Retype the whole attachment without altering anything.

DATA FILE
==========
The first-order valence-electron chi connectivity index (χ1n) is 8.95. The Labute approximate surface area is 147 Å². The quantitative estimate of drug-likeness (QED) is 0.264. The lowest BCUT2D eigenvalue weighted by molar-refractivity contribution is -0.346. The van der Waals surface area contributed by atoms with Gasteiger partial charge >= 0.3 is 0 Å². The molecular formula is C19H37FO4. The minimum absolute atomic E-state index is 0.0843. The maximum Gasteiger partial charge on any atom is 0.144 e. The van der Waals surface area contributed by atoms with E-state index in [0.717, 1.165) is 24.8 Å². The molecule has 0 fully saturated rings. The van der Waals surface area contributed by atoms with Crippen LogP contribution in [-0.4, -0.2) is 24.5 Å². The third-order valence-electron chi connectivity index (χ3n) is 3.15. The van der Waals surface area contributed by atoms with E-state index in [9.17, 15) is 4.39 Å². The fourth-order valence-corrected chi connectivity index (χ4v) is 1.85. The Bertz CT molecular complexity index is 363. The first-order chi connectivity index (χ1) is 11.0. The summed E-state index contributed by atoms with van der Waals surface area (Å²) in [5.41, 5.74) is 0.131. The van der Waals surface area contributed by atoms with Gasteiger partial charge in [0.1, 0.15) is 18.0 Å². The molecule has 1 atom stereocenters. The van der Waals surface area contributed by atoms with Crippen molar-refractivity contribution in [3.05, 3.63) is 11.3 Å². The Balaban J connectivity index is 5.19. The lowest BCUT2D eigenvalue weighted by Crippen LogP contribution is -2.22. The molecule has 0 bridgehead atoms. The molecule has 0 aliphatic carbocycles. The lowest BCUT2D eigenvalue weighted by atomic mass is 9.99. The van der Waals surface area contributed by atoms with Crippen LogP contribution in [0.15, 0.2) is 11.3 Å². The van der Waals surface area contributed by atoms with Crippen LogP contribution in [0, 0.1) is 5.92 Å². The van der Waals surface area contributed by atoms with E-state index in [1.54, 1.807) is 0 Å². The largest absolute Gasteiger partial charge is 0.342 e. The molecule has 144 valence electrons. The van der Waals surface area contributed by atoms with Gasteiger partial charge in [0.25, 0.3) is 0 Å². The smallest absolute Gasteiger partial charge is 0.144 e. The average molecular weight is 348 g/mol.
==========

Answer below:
The first-order valence-electron chi connectivity index (χ1n) is 8.95. The Labute approximate surface area is 147 Å². The quantitative estimate of drug-likeness (QED) is 0.264. The lowest BCUT2D eigenvalue weighted by molar-refractivity contribution is -0.346. The van der Waals surface area contributed by atoms with Gasteiger partial charge >= 0.3 is 0 Å². The molecular formula is C19H37FO4. The minimum absolute atomic E-state index is 0.0843. The maximum Gasteiger partial charge on any atom is 0.144 e. The van der Waals surface area contributed by atoms with E-state index in [0.717, 1.165) is 24.8 Å². The molecule has 0 fully saturated rings. The van der Waals surface area contributed by atoms with Crippen LogP contribution in [-0.4, -0.2) is 24.5 Å². The third-order valence-electron chi connectivity index (χ3n) is 3.15. The van der Waals surface area contributed by atoms with E-state index in [9.17, 15) is 4.39 Å². The fourth-order valence-corrected chi connectivity index (χ4v) is 1.85. The Bertz CT molecular complexity index is 363. The first-order chi connectivity index (χ1) is 11.0. The summed E-state index contributed by atoms with van der Waals surface area (Å²) in [5.41, 5.74) is 0.131. The van der Waals surface area contributed by atoms with Gasteiger partial charge in [0.1, 0.15) is 18.0 Å². The molecule has 1 atom stereocenters. The van der Waals surface area contributed by atoms with Crippen molar-refractivity contribution in [3.05, 3.63) is 11.3 Å². The Balaban J connectivity index is 5.19. The lowest BCUT2D eigenvalue weighted by Crippen LogP contribution is -2.22. The molecule has 0 bridgehead atoms. The molecule has 0 aliphatic carbocycles. The lowest BCUT2D eigenvalue weighted by atomic mass is 9.99. The van der Waals surface area contributed by atoms with Crippen LogP contribution in [0.15, 0.2) is 11.3 Å². The van der Waals surface area contributed by atoms with Crippen LogP contribution in [0, 0.1) is 5.92 Å². The van der Waals surface area contributed by atoms with E-state index in [1.54, 1.807) is 0 Å². The largest absolute Gasteiger partial charge is 0.342 e. The molecule has 144 valence electrons. The van der Waals surface area contributed by atoms with Gasteiger partial charge in [0.25, 0.3) is 0 Å². The smallest absolute Gasteiger partial charge is 0.144 e. The average molecular weight is 348 g/mol.